(Reuters) - Virgin America Inc VA.O has received takeover bids from JetBlue Airways Corp JBLU.O and Alaska Air Group Inc ALK.N as the U.S. budget airline backed by British billionaire Richard Branson explores a sale, a person familiar with the matter said Monday.
Asian airlines have also expressed interest in buying Virgin America, although they would have to partner with a U.S. bidder under foreign ownership rules governing U.S. airlines.
The source asked not to be identified because the sale process is confidential.
JetBlue, Alaska Air and Burlingame, California-based Virgin America declined to comment.
In the past year, Virgin America has faced steep declines in unit revenue, or sales relative to flight capacity, as bigger rivals have added seats to gain share and take advantage of lower fuel costs that make it cheaper to operate flights. A tie-up with another airline could give Virgin America more flights that would help it compete.
Analysts said a deal could make sense particularly for New York-based JetBlue, which has room to grow on the U.S. West Coast. Both carriers fly the same type of aircraft, which means JetBlue would not need to train pilots or maintenance crew on how to operate Virgin America’s planes.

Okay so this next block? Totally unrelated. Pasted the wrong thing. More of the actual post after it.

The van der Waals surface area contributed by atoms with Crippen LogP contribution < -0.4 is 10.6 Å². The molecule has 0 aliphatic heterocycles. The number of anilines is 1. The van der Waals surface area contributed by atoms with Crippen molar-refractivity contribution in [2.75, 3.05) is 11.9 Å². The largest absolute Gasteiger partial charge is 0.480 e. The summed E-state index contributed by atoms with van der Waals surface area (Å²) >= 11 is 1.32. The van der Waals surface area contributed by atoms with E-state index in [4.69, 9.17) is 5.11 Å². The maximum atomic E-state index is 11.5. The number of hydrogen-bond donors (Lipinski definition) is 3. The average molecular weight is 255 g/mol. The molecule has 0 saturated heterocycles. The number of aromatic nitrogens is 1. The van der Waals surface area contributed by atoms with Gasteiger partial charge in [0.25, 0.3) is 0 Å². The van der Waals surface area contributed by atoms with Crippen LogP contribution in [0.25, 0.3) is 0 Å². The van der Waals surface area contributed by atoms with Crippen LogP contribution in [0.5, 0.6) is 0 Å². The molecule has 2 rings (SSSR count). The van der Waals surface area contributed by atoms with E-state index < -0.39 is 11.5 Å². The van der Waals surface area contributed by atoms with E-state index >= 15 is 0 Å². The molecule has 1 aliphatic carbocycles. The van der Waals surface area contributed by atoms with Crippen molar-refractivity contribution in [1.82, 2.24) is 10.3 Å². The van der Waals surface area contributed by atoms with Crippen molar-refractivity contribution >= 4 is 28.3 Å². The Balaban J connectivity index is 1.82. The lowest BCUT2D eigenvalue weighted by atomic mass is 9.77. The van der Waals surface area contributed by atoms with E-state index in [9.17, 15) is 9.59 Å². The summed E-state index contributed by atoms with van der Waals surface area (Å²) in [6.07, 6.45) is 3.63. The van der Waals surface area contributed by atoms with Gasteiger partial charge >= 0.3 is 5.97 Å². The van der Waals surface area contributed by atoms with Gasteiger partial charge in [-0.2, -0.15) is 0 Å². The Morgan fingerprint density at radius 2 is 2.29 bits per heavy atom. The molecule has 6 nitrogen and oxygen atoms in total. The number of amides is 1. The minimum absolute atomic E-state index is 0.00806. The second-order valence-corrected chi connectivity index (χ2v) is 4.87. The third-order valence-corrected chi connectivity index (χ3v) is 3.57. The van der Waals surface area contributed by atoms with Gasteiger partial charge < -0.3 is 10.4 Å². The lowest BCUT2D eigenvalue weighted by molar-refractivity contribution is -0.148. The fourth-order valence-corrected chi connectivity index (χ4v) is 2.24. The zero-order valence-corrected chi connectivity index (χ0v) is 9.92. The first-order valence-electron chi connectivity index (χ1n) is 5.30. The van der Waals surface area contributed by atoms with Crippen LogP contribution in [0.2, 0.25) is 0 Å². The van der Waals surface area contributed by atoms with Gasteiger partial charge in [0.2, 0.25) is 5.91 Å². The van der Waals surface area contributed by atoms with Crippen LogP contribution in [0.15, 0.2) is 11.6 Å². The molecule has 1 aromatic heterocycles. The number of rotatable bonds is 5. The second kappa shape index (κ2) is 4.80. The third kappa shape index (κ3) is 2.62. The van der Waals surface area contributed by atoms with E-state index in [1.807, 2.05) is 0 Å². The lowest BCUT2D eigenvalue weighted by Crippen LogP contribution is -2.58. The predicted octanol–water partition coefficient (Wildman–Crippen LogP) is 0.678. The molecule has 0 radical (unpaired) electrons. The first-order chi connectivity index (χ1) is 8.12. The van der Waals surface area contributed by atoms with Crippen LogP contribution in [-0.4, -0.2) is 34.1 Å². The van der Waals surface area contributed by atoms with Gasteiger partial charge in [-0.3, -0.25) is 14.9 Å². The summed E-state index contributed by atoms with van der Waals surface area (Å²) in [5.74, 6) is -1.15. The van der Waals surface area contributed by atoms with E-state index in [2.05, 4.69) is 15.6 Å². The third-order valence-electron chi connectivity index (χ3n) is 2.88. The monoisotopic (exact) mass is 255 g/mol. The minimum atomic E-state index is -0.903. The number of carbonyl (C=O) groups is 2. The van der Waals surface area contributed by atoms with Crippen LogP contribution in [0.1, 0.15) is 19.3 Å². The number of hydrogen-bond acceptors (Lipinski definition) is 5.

Buyers would benefit from Virgin America’s corporate accounts with major technology companies such as Facebook Inc FB.O and Alphabet Inc GOOGL.O, Sterne Agee CRT analyst Adam Hackel said.
A buyer would have to assume Virgin America’s aircraft leases, likely at above market rates, however, and might have to hike its pilots’ lower-than-average wages, JPMorgan analyst Jamie Baker said in a research note last week after news of a potential sale broke.
Mega-mergers among larger U.S. airlines in the past decade have reduced the industry to four top players: American AAL.O, Delta DAL.N, United UAL.N and Southwest LUV.N, which control more than 80 percent of the market.
MJ Moltenbrey, a partner at law firm Paul Hastings and a former director at the U.S. Department of Justice’s antitrust division, said a deal with JetBlue or Alaska Air would likely pass an antitrust review.
“A combination of two of the smaller airlines would result in significant efficiencies by giving them a bigger footprint, and would make the merged airline a more effective competitor to the big three,” Moltenbrey said.
News of the offers, first reported by Bloomberg, pushed Virgin America’s stock up 10 percent, while JetBlue rose 3 percent and Alaska Air gained 1 percent.
Virgin America went public in November 2014 and has a market capitalization of $1.3 billion.
Reporting by Greg Roumeliotis and Jeffrey Dastin in New York; Editing by Steve Orlofsky and Grant McCool